The government's contention that Trooper Vogel could have conducted a Terry-stop to investigate the possibility of drunk driving presents a much more difficult issue both legally and factually. We conclude, however, that in determining when an investigatory stop is unreasonably pretextual, the proper inquiry, again, is not whether the officer could validly have made the stop but whether under the same circumstances a reasonable officer would have made the stop in the absence of the invalid purpose. In reaching this conclusion, we are bound by the decision of the former Fifth Circuit in United States v. Cruz, 581 F.2d 535 (5th Cir. 1978) (en banc).
In Bonner v. City of Prichard, 661 F.2d 1206, 1209 (11th Cir. 1981) (en banc), this circuit adopted as precedent decisions of the former Fifth Circuit rendered prior to October 1, 1981.
In Cruz, a deputy sheriff noticed that a vehicle he had just passed on the highway did not follow him over the next hill. After he turned around to find the vehicle, he saw that it was traveling in the opposite direction. He testified that he surmised that the vehicle had made an illegal u-turn and so decided to stop the vehicle to issue a traffic warning. When several of the occupants could not produce documentation regarding their immigration status, the deputy arrested the driver and the occupants for violations of the immigration laws. The former Fifth Circuit held the stop an unreasonable seizure under the fourth amendment because its purported rationale was merely a pretext for an invalid purpose. Finding the testimony of the deputy inherently unbelievable, the court concluded that the deputy did not stop the car because of a possible traffic violation but instead was "hunting for illegal aliens and stopped [the] automobile to inspect its occupants." 581 F.2d at 542.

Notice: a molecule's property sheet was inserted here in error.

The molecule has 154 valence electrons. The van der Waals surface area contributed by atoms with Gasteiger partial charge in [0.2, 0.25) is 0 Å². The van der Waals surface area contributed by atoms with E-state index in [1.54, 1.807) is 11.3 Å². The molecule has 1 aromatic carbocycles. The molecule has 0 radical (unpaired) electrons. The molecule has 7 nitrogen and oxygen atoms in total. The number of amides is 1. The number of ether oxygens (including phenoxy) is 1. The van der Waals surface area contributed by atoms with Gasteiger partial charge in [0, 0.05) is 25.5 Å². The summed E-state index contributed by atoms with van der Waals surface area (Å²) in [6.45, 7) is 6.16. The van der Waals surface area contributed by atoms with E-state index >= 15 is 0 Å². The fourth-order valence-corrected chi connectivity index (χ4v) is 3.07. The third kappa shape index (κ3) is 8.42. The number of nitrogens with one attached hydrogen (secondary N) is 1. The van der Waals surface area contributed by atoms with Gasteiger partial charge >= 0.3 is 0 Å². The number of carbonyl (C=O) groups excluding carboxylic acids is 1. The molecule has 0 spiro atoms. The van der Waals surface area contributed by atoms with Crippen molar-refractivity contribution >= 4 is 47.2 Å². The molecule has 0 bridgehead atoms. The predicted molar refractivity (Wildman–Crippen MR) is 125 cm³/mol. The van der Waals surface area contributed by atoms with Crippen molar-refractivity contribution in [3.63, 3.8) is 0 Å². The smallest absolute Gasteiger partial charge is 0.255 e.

Cruz did not delineate a precise definition of when an investigative traffic stop is invalid as pretextual. A standard for making that determination, however, easily can be derived from the decision. Based on the objective facts, the Cruz court did not believe that a police officer would have stopped the car to issue a warning for a possible u-turn. That an officer theoretically could validly have stopped the car for a possible traffic infraction was not determinative. Similarly immaterial was the actual subjective intent of the deputy. The stop was unreasonable not because the officer secretly hoped to find evidence of a greater offense, but because it was clear that an officer would have been uninterested in pursuing the lesser offense absent that hope.